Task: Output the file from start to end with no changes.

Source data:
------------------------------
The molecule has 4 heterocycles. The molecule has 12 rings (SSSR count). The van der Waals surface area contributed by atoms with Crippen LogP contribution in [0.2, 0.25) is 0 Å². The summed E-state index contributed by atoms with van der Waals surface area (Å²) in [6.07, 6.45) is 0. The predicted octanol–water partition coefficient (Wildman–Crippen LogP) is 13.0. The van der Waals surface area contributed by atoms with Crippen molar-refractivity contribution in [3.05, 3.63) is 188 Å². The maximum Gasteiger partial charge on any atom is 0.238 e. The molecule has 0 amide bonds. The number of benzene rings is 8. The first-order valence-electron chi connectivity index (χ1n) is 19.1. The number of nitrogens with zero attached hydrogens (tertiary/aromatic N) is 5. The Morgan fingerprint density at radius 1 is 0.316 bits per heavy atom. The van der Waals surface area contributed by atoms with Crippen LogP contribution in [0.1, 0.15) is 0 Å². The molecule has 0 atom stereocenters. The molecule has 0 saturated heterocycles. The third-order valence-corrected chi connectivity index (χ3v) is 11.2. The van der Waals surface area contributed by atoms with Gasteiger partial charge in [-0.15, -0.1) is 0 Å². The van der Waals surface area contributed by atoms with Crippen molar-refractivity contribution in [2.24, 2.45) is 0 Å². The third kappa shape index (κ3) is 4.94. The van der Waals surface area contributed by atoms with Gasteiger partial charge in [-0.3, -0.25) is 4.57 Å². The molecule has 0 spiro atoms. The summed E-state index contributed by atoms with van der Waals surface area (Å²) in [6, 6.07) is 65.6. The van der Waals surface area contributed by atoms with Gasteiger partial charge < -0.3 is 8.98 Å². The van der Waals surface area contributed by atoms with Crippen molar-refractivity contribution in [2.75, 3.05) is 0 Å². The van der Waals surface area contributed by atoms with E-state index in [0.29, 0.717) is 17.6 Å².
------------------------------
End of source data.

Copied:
The molecule has 4 heterocycles. The molecule has 12 rings (SSSR count). The van der Waals surface area contributed by atoms with Crippen LogP contribution in [0.2, 0.25) is 0 Å². The summed E-state index contributed by atoms with van der Waals surface area (Å²) in [6.07, 6.45) is 0. The predicted octanol–water partition coefficient (Wildman–Crippen LogP) is 13.0. The van der Waals surface area contributed by atoms with Crippen molar-refractivity contribution in [3.05, 3.63) is 188 Å². The maximum Gasteiger partial charge on any atom is 0.238 e. The molecule has 0 amide bonds. The number of benzene rings is 8. The first-order valence-electron chi connectivity index (χ1n) is 19.1. The number of nitrogens with zero attached hydrogens (tertiary/aromatic N) is 5. The Morgan fingerprint density at radius 1 is 0.316 bits per heavy atom. The van der Waals surface area contributed by atoms with Crippen LogP contribution in [0.1, 0.15) is 0 Å². The molecule has 0 atom stereocenters. The molecule has 0 saturated heterocycles. The third-order valence-corrected chi connectivity index (χ3v) is 11.2. The van der Waals surface area contributed by atoms with Gasteiger partial charge in [-0.15, -0.1) is 0 Å². The van der Waals surface area contributed by atoms with Crippen molar-refractivity contribution in [2.24, 2.45) is 0 Å². The third kappa shape index (κ3) is 4.94. The van der Waals surface area contributed by atoms with Gasteiger partial charge in [-0.3, -0.25) is 4.57 Å². The molecule has 0 spiro atoms. The summed E-state index contributed by atoms with van der Waals surface area (Å²) in [6, 6.07) is 65.6. The van der Waals surface area contributed by atoms with Gasteiger partial charge < -0.3 is 8.98 Å². The van der Waals surface area contributed by atoms with Crippen molar-refractivity contribution in [2.75, 3.05) is 0 Å². The van der Waals surface area contributed by atoms with E-state index in [0.29, 0.717) is 17.6 Å².